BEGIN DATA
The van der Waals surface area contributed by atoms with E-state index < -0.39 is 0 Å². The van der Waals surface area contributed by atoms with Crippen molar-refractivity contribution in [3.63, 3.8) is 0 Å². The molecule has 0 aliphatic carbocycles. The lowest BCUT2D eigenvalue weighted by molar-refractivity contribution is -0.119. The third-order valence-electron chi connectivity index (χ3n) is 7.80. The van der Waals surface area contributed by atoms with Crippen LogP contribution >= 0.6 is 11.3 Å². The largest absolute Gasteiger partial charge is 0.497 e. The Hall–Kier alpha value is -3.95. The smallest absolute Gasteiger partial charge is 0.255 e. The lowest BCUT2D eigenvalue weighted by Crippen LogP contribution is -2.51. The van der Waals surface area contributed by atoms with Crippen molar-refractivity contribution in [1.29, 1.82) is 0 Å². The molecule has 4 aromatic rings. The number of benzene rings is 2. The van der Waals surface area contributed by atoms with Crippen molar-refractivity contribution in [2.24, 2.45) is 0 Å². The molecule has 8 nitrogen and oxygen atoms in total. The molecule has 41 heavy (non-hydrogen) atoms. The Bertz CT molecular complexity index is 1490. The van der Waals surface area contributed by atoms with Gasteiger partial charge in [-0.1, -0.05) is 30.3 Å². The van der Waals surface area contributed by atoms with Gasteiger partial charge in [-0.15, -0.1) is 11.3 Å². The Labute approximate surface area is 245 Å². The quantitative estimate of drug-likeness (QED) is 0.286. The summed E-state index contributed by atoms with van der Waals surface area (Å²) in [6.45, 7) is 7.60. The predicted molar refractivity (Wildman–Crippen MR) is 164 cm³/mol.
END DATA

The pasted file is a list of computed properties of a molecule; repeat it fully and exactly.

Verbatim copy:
The van der Waals surface area contributed by atoms with E-state index < -0.39 is 0 Å². The van der Waals surface area contributed by atoms with Crippen molar-refractivity contribution in [3.63, 3.8) is 0 Å². The molecule has 0 aliphatic carbocycles. The lowest BCUT2D eigenvalue weighted by molar-refractivity contribution is -0.119. The third-order valence-electron chi connectivity index (χ3n) is 7.80. The van der Waals surface area contributed by atoms with Crippen LogP contribution >= 0.6 is 11.3 Å². The largest absolute Gasteiger partial charge is 0.497 e. The Hall–Kier alpha value is -3.95. The smallest absolute Gasteiger partial charge is 0.255 e. The lowest BCUT2D eigenvalue weighted by Crippen LogP contribution is -2.51. The van der Waals surface area contributed by atoms with Crippen molar-refractivity contribution in [1.29, 1.82) is 0 Å². The molecule has 4 aromatic rings. The number of benzene rings is 2. The van der Waals surface area contributed by atoms with Crippen molar-refractivity contribution in [2.24, 2.45) is 0 Å². The molecule has 8 nitrogen and oxygen atoms in total. The molecule has 41 heavy (non-hydrogen) atoms. The Bertz CT molecular complexity index is 1490. The van der Waals surface area contributed by atoms with Gasteiger partial charge in [-0.1, -0.05) is 30.3 Å². The van der Waals surface area contributed by atoms with Gasteiger partial charge in [-0.15, -0.1) is 11.3 Å². The Labute approximate surface area is 245 Å². The quantitative estimate of drug-likeness (QED) is 0.286. The summed E-state index contributed by atoms with van der Waals surface area (Å²) in [6.45, 7) is 7.60. The predicted molar refractivity (Wildman–Crippen MR) is 164 cm³/mol.